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NASGP AppraisalAidIn its confidentiality guidance, the GMC states that implied consent would be sufficient in cases where patient data is being used for the purposes of clinical audit, which would include following up a patient's progress with the aim of personal learning and improvement. This means that if a locum sees a patient and then subsequently wishes to access the records of that patient held by that patient’s regular GP, they can do so without breaching confidentiality.

 

How to safely follow up a patient

Continuing professional development - CPD

Not too much change here in the new RCGP appraisal guidance:

  • You still need to demonstrate that you keep up to date with an average of at least 50 CPD credits a year, irrespective of the number of sessions you work.
  • There is some leeway in the following cases, provided there is an explanation and justification that has been discussed with your appraiser and Responsible Officer:
    • For periods of work less than 12 months e.g. appraisal date moved forward, time out of work on maternity leave etc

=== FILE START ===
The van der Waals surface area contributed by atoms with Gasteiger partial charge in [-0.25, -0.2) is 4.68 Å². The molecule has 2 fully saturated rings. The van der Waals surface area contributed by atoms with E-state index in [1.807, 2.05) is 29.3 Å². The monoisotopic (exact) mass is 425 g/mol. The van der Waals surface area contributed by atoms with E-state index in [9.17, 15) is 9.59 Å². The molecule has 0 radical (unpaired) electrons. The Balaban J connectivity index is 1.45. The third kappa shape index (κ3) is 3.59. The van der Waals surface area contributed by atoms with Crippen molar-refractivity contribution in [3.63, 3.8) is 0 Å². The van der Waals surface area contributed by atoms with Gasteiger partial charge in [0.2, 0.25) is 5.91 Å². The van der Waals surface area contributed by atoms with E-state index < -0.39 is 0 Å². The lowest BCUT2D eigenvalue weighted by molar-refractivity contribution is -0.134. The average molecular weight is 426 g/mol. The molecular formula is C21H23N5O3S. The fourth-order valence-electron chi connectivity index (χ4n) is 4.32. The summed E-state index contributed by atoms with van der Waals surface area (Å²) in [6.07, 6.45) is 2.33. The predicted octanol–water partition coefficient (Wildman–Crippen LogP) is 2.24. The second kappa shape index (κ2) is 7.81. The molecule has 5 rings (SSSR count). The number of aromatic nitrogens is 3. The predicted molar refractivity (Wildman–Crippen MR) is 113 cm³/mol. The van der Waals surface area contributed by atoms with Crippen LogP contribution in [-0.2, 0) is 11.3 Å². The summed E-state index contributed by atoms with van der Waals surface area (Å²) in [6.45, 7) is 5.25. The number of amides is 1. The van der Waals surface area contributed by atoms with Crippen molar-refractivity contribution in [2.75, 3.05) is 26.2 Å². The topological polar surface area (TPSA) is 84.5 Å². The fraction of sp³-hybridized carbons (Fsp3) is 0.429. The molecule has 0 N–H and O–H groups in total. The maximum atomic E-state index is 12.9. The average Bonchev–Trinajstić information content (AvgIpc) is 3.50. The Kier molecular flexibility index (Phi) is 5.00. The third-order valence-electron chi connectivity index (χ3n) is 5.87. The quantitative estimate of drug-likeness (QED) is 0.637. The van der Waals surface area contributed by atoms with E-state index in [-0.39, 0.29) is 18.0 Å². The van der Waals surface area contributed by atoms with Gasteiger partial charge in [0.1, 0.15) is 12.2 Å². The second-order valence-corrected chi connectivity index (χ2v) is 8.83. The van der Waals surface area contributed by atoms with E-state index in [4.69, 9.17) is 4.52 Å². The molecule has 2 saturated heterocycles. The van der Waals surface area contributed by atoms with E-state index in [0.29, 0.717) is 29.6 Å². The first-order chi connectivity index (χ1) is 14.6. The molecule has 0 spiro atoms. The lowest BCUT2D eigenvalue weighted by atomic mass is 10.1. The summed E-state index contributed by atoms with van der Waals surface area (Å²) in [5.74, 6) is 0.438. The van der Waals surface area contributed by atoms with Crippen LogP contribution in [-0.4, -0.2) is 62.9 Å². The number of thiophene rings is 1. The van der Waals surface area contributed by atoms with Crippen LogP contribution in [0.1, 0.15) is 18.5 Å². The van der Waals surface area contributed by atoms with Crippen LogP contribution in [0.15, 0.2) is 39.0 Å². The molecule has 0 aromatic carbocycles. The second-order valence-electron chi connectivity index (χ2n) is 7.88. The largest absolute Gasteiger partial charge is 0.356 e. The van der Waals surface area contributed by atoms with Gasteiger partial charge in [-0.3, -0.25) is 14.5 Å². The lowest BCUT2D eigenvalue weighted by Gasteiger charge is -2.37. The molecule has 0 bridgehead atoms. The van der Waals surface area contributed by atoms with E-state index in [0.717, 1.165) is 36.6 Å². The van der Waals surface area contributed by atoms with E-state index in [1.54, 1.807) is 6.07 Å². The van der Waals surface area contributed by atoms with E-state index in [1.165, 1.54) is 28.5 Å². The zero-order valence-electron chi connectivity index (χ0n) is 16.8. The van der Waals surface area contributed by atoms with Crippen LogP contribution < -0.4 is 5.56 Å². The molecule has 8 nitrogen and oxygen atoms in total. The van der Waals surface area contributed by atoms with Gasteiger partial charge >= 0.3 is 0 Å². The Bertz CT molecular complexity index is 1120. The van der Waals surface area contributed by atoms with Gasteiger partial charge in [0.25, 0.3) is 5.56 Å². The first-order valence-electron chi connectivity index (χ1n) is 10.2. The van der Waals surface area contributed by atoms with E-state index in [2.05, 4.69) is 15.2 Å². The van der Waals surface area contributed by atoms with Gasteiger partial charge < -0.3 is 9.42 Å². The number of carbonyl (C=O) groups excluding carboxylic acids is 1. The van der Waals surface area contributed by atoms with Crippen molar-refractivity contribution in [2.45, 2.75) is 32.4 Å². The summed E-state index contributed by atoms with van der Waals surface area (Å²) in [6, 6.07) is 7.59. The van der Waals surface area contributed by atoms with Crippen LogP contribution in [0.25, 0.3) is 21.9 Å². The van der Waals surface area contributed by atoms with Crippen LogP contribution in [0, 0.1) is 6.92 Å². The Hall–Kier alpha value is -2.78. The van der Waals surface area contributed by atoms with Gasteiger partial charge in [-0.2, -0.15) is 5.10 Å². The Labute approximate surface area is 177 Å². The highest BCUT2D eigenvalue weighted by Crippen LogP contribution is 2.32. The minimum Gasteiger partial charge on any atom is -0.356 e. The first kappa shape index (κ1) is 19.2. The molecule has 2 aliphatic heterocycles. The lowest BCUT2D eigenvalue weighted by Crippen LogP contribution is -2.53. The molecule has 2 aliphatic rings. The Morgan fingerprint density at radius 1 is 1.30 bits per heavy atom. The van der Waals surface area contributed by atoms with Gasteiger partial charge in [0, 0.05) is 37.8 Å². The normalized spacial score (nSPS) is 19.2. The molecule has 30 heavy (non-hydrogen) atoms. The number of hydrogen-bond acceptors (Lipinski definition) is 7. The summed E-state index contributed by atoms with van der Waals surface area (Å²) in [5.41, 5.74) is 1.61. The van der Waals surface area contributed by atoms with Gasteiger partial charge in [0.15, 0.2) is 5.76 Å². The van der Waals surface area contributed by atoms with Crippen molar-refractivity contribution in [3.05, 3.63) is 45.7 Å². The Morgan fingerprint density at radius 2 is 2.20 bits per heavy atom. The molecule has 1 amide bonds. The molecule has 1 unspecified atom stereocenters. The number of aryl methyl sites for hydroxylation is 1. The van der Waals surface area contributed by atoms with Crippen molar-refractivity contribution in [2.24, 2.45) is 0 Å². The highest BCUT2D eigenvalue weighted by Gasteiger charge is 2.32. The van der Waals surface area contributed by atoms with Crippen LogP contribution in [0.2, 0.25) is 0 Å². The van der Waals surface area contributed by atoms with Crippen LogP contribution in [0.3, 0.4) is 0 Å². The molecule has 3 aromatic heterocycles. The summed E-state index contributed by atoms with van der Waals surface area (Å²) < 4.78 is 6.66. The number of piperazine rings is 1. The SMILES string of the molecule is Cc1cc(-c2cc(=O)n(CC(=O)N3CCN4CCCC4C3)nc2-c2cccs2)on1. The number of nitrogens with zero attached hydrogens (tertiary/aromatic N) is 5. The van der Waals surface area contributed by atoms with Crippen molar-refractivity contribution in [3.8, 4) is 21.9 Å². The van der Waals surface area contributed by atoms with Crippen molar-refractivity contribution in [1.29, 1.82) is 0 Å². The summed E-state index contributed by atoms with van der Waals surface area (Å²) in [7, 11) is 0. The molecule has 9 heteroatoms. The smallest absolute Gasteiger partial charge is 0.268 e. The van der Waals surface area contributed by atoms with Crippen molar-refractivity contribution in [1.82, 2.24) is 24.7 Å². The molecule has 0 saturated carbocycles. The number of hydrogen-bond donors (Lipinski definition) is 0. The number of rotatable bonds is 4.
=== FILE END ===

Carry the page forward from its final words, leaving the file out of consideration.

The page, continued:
• If you no longer provide full range of usual, “undifferentiated” (i.e. 'normal') GP care.
  • One credit = one hour of learning activity demonstrated by a reflective record
    • “Impact”- the automatic doubling of credits by demonstrating impact - is being phased out from 1 April 2016.
    • If a learning point leads to a change in practise, or some other new learning, then obviously record all of that.
  • It is a new ‘best practice” recommendation - if you work in only one setting - to participate in CPD outside of your normal place of work to avoid professional isolation.

Quality improvement activities - QIA

Room for locums to be creative with meaningful QIAs: